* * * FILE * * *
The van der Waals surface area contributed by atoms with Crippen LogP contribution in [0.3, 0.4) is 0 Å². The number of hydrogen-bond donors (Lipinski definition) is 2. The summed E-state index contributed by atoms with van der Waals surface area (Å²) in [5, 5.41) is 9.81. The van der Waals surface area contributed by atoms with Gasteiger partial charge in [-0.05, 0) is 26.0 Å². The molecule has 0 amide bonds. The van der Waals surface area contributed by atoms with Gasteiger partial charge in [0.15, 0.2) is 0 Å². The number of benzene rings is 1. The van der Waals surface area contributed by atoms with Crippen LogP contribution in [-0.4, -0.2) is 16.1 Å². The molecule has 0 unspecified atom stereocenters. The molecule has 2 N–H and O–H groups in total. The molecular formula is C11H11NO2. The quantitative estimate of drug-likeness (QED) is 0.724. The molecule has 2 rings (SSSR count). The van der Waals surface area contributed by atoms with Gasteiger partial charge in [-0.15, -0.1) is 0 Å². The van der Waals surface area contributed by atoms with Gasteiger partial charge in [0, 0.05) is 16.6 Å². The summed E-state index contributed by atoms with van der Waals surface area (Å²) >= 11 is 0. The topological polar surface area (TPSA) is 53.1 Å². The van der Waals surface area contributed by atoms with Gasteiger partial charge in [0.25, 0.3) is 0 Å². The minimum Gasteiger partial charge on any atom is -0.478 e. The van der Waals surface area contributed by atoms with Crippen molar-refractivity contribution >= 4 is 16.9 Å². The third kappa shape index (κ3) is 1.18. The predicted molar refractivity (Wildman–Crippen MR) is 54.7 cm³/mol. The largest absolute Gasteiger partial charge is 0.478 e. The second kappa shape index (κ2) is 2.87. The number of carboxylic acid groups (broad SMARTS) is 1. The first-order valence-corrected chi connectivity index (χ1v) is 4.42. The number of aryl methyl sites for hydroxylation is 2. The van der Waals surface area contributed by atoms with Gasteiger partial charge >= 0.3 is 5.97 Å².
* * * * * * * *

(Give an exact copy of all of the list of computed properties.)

The van der Waals surface area contributed by atoms with Crippen LogP contribution in [0.3, 0.4) is 0 Å². The number of hydrogen-bond donors (Lipinski definition) is 2. The summed E-state index contributed by atoms with van der Waals surface area (Å²) in [5, 5.41) is 9.81. The van der Waals surface area contributed by atoms with Gasteiger partial charge in [-0.05, 0) is 26.0 Å². The molecule has 0 amide bonds. The van der Waals surface area contributed by atoms with Gasteiger partial charge in [0.15, 0.2) is 0 Å². The number of benzene rings is 1. The van der Waals surface area contributed by atoms with Crippen LogP contribution in [-0.4, -0.2) is 16.1 Å². The molecule has 0 unspecified atom stereocenters. The molecule has 2 N–H and O–H groups in total. The molecular formula is C11H11NO2. The quantitative estimate of drug-likeness (QED) is 0.724. The molecule has 2 rings (SSSR count). The van der Waals surface area contributed by atoms with Gasteiger partial charge in [-0.15, -0.1) is 0 Å². The van der Waals surface area contributed by atoms with Gasteiger partial charge in [0, 0.05) is 16.6 Å². The summed E-state index contributed by atoms with van der Waals surface area (Å²) >= 11 is 0. The topological polar surface area (TPSA) is 53.1 Å². The van der Waals surface area contributed by atoms with Gasteiger partial charge in [0.25, 0.3) is 0 Å². The minimum Gasteiger partial charge on any atom is -0.478 e. The van der Waals surface area contributed by atoms with Crippen molar-refractivity contribution >= 4 is 16.9 Å². The third kappa shape index (κ3) is 1.18. The predicted molar refractivity (Wildman–Crippen MR) is 54.7 cm³/mol. The largest absolute Gasteiger partial charge is 0.478 e. The second kappa shape index (κ2) is 2.87. The number of carboxylic acid groups (broad SMARTS) is 1. The first-order valence-corrected chi connectivity index (χ1v) is 4.42. The number of aryl methyl sites for hydroxylation is 2. The van der Waals surface area contributed by atoms with Gasteiger partial charge >= 0.3 is 5.97 Å².